WASHINGTON U.S. Senate Republicans on Tuesday blocked a third nominee by President Barack Obama to the same federal appeals court, prompting a renewed warning by Democrats of a possible rules change to end such procedural roadblocks.
"I think we are at the point where there will have to be a rules change," said Senate Judiciary Committee Chairman Patrick Leahy, a Vermont Democrat.
But it was unclear if Democrats, who control the Senate, 55-45, could muster the 51 votes needed for such dramatic a rules change, which would immediately alter the way the Senate operates.
Republicans would likely retaliate to any attempt by Democrats to end their ability to block nominees with procedural hurdles known as filibusters.
Still, changing the rules to end the filibuster with 51 votes, rather than the 60 votes now required, is being considered by Senate Democratic leaders, but has not yet been formally brought up for consideration by rank-and-file members, aides said.
Republicans predict that Democrats will back off, knowing a rules change would hurt Democrats if Republicans regain control of the Senate, which could occur in next year's mid-term election.
On Tuesday, on a 56-41 vote, Democrats failed to end a Republican filibuster against the nomination of Nina Pillard to the U.S. Circuit Court of Appeals for the District of Columbia. Pollard had served in the administration of Democratic President Bill Clinton,
On October 31, Democrats fell short 55-38 in a vote to end a filibuster against the nomination to the same court of Patricia Millett, who had worked for Clinton and Republican President George W. Bush.
In March, Obama withdraw the nomination of Caitlin Halligan to the court after Republicans filibustered the former solicitor general of the state of New York.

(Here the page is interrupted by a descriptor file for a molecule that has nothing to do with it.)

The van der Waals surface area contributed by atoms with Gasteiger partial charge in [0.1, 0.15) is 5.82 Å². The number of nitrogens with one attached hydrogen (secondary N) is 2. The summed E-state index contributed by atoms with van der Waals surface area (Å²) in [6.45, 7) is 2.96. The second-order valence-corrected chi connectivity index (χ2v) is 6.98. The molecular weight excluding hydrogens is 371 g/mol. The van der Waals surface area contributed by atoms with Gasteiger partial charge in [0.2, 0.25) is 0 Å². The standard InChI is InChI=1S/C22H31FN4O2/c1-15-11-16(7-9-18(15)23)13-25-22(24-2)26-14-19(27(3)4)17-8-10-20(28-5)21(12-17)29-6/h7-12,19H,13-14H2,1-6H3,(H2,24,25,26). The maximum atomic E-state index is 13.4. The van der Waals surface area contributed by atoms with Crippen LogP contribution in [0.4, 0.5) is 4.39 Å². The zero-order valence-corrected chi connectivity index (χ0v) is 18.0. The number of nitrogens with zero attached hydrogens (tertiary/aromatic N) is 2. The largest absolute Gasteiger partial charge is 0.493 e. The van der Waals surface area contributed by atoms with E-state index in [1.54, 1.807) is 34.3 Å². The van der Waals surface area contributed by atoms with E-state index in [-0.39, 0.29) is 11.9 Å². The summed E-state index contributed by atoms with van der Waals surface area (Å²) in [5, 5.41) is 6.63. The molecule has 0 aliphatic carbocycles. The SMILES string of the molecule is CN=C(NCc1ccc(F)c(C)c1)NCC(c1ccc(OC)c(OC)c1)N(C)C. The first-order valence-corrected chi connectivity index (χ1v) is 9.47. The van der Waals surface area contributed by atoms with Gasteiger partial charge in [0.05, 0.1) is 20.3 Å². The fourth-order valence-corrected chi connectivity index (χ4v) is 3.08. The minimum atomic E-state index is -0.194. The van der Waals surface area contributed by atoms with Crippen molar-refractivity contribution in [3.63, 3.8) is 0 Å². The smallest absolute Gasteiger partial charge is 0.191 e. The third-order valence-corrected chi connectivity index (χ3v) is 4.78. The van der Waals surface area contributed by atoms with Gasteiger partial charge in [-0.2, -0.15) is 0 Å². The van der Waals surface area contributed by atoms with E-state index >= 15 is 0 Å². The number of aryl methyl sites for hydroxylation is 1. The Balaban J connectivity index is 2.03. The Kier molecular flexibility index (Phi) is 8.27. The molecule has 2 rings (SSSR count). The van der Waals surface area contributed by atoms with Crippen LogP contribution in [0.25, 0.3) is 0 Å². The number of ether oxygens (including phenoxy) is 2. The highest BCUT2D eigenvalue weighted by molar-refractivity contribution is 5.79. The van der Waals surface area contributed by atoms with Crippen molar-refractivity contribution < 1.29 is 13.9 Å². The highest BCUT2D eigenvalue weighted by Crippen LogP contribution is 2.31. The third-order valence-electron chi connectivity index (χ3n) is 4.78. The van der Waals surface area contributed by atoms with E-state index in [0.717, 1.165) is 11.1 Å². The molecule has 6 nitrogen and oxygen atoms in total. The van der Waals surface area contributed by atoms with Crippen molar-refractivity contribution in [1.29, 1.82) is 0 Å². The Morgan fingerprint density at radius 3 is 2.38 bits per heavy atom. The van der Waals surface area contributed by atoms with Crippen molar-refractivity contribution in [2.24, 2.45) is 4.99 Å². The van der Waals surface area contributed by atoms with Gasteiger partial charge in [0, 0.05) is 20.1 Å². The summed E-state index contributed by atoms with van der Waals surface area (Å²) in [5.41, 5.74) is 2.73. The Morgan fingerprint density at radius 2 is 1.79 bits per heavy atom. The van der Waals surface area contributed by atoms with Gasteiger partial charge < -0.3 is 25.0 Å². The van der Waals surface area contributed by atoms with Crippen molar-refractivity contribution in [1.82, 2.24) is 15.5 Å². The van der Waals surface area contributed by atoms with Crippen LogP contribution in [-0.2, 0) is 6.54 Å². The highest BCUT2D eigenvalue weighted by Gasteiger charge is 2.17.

Republicans hailed the filibusters as victories in their bid to stop Obama from turning the court into a rubber stamp for his administration.
Democrats denounced the votes as unwarranted attacks on a president trying to fulfill his responsibility to fill court vacancies.
The D.C. Circuit Court of Appeals is considered the country's second most important court, behind only the U.S. Supreme Court.
One of 13 circuit courts of appeals, it handles cases involving federal regulatory issues, the role of government and the separation of powers between Congress and the president.
Senate Majority Leader Harry Reid, a Nevada Democrat, threatened a rules change in July to win the confirmation of seven of Obama's executive branch nominees.
Reid dropped the threat after a bipartisan deal was reached to fill the seven posts.
Reid is again threatening a rules change, aides said, and this time he may do it.
With Congress's approval rating at a record low and no indication that Republicans are willing to compromise with Obama on much of anything, Reid figures he has nothing to lose, aides said.
Republicans will undoubtedly strike back if Reid strips them of their ability to block executive branch and judicial nominees. But Reid assumes that voters, who polls show are disgusted with Congress, won't be upset if he changes the rules to get some things done, the congressional aides said.
Reid also figures that if does not change the rules now, that anti-compromise Republicans will probably do it if they win control of the Senate, they added.
Senate Republican leader Mitch McConnell accused Democrats of holding the Tuesday's vote merely to rally their liberal base and to divert attention from Obama's embattled healthcare law.
"We will not be voting on legislation to allow Americans to keep their health insurance if they like it," McConnell said. "Rather, we will be voting on a nominee to a court that doesn't have enough work to do."
Democrats argued that the court needs additional judges, noting that the 11-member bench has three vacancies.
Assistant Senate Majority Leader Dick Durbin of Illinois declined to predict if fellow Democrats would vote to change the rules, but added, "I've had it."
(Editing by Christopher Wilson)